coastal infrastructure transformed into ‘SEE monster’ installation

reused infrastructure

A decommissioned offshore platform in the North Sea is transformed in one of the UK‘SEE Monster’ the largest public art installations. Visitors to the Tropicana on the Weston-super-Mare coast will be welcome on board for the first time from Saturday 24 September. The installation hopes to spark conversations about reuse and renewable energy sources.

Commissioned by ‘UNBOXED: Creativity in the UK’, the assemblage spans four levels, each accessible to the public and animated by a ten-metre (thirty-three feet) waterfall. An alternate route through space is provided by a multi-level slide, while a 6000-piece kinetic installation is expressed as shimmering scales. The space also includes kinetic wind sculptures, a coastal wild garden of grass, plants and trees, artist-designed experiments in renewable energy generation, an amphitheater, expansive views from the helicopter deck and a broadcast studio.

SEE MONSTER, part of ‘UNBOXED: Creativity in the UK. Thanks to Ben Birchall© PA Media

the transformation of the monster by newsubstance

All in all, SEE Monster rises thirty-five meters (115 feet) above the Weston-super-Mare coast. The ambitious transformation of the industrial structure into a public installation is an unprecedented engineering achievement led by the Leeds-based creative studio NEWS SUBSTANCE. In July, the 450-ton (992,000-pound) platform was transported by sea on a football-field-sized barge to Weston-super-Mare beach, famed for having the second-highest tidal range in the world. It was then craned over the sea wall on prefabricated legs in the Tropicana.

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the ‘garden lab’ by the sea

SEE MONSTER’s Garden Lab, will showcase trees up to nine feet tall, plants and grasses selected to withstand salt breezes and Atlantic storms; SEE the roar of MONSTER, the waterfall, will continually recirculate through the pools at the base; and the impact of the weather will be seen and heard as the wind moves through the installations and garden, intended to spark a discussion about the science behind great British weather and how it can support a sustainable future.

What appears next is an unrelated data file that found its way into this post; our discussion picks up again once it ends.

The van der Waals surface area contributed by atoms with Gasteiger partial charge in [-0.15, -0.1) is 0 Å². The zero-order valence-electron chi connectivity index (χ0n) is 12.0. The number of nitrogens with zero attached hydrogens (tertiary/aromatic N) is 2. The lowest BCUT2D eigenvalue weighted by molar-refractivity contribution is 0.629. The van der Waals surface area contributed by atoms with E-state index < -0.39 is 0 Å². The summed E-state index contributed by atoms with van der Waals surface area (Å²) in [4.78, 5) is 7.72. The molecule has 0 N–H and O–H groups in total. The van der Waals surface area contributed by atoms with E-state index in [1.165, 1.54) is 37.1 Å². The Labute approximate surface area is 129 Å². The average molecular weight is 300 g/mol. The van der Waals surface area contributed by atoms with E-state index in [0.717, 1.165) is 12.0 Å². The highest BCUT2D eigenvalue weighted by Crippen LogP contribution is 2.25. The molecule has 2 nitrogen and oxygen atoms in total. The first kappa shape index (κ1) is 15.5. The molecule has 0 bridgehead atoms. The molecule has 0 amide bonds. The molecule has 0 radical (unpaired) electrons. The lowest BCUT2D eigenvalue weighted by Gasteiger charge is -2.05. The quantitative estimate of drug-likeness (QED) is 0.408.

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a ‘wind nest’ of renewable energy

WindNest, designed by artist Trevor Lee, brings together art and renewable energy and consists of two rotating pods in the air, generating clean energy through wind and solar technology that will power the irrigation system for The Garden Lab. WindNest was created in collaboration with Land Art Generator Initiative, an art and design-led renewable energy team seeking innovative solutions to realize a carbon-free future.

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Kinetic sculptor Ivan Black has created two sculptures depicting the sun and moon set in motion by the wind. Parts of the sculptures revolve on their symmetrical axes and are designed to be constantly chaotic but gracefully in motion. Made of aluminum, they are designed to withstand the elements, especially the corrosive salt in the sea air, and to instill a sense of wonder at how they work. Ivan describes them as technical works as much as art, saying: ‘I hope they will inspire others to think creatively about technology.’

project info:

project title: SEE Sample

architecture: NEWSUBSTANCE | @newsubstance

Place: Weston-super-Mare, UK

photography: Thanks to Ben Birchall© PA Media